With January 8 traditionally dubbed Divorce Day, due to the spike in couples seeking a separation after the Christmas season, an expert solicitor is offering her advice.
Sophie Hughes, head of the family team at Watkins & Gunn Solicitors, discusses why more couples seek a divorce in January and the most common issues couples face.
Why is it true that January is a popular month for divorces, and can you give us an idea of how the figure rises during that month?
In January, we see the number of divorce enquiries double. Most clients that I deal with will have been experiencing problems well before Christmas but will stay together during this time for the sake of their children and families. Over the Christmas period, families are forced to spend more time together in the confinement of their homes and cracks in a relationship are exacerbated. Alcohol and over-indulgence fuel arguments and inappropriate actions and feelings are pushed to breaking point. The new year brings with it the opportunity for a ‘fresh start’ and many people will look for ways to improve their lives. While some people do this by joining a gym, other people do it by divorcing their significant other.
What advice would you give to a couple contemplating divorce in January?
Don’t rush things and take time to consider if this is really what you want. If it is a route that you want to take make sure you get the best possible advice. Divorce is a life-changing event that needs to be carefully managed; not only for the individual, but also for any children. Despite emotions running high, try to take a constructive approach to divorce proceedings as unnecessary acrimony can increase tension at an already difficult time, as well as increasing legal costs, making less money available for financial settlements. Consider a Collaborative approach using specially trained lawyers to find a fair and honest solution to minimise the pain of family breakdowns and avoid the courts.
Can you agree with the ONS statistics from 2011 that found the divorce rate among 25-29 year-olds was twice the average across all age groups – does that ring true with your experience?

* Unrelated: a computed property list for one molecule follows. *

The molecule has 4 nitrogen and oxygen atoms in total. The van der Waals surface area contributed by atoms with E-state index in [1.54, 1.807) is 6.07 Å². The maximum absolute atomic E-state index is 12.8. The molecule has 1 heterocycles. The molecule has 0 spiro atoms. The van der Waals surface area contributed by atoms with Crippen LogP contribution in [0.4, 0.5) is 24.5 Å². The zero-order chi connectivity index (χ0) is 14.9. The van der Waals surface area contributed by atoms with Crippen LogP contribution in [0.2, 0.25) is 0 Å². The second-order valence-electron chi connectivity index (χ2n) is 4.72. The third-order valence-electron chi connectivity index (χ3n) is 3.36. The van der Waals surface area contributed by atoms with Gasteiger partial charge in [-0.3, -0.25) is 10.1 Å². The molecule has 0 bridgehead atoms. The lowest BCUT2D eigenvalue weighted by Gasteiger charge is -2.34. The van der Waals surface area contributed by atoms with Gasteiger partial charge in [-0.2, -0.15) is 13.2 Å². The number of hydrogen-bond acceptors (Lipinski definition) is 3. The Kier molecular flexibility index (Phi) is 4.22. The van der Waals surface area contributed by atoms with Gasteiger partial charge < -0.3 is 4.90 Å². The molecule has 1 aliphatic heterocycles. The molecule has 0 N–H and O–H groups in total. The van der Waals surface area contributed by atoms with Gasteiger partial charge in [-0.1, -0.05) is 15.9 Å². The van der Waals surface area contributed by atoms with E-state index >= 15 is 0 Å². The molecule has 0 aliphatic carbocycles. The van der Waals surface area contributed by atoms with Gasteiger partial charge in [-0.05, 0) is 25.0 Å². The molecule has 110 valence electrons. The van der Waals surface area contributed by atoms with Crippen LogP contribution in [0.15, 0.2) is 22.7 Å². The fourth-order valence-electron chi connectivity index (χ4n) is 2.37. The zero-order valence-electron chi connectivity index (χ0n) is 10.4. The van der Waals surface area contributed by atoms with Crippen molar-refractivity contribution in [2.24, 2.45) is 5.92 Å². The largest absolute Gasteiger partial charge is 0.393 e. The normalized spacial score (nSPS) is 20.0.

From our experience there are two age groups where divorce is on the rise. Younger couples where marriage is no longer considered for life and more mature couples whose children have flown the nest and who have discovered that they no longer have anything in common. The affairs of clients in the latter age group are more complex due to amongst other things pensions, so getting expert advice is crucial.
What sort of issues will be facing younger couples marrying these days?
Young couples can face a number of issues early on in their marriage – job uncertainty, money worries, wanting or not wanting a family – all of these issues can put a strain on a relationship. We are finding that more and more young couples are taking out pre-nuptial agreements before they get married to cover them if the worst happens.
What kind of factors lead to divorce in a person’s 20s?
Most couples who plunge into wedlock early often do so for the wrong reason. They’re simply too excited about their relationship, about being married and getting the big white dress and don’t really think about the long term circumstances. Some have expectations or have idealised how the marriage is going to be and when it doesn’t match up to that divorce is seen as an easy option.
This is coupled with the fact that society no longer places importance on the concept of life-long marriage. It is no longer a stigma to get divorced. We live in an age in which greater choice and personal ambition are seen as increasingly important.
And, younger couples aren't willing to settle if something isn't working out. If they don't have kids, they are looking at the situation and thinking, ‘This hasn't worked, but I have enough time to find someone else and maybe have a family with someone else.'
Do you agree that celebrities are helping to promote ‘starter marriages’ amongst young people, that often end in divorce soon after?
Absolutely, you only have to flick through one of the tabloid newpapers or glossy magazines to read about another celebrity couple’s whirlwind marriage that has quickly ended in divorce. The concept of the ‘starter marriage’ – and the idea that if you are going to get divorced, do it before you have kids – has become more widely accepted due to the number of celebrity reportings.
Do you see more people marrying young, and hence more divorces, or are we seeing a shift?
At our firm we’re seeing more people marrying slightly later in their 30s once they have established themselves personally and in their careers. We’re also seeing more couples having children before they get married which is a shift from twenty years ago. And it’s not all doom and gloom, young love does last. I know plenty of couples that got married young and are still happily married 30 years later.
Sophie Hughes is head of the family team at Watkins & Gunn Solicitors and the Chair of the South Wales Region of Resolution, an association of specialist family lawyers dedicated to resolving family disputes in a constructive way. Sophie is one of a select group of lawyers in Wales trained in Collaborative Law and has extensive experience in high value divorces, often involving an international element.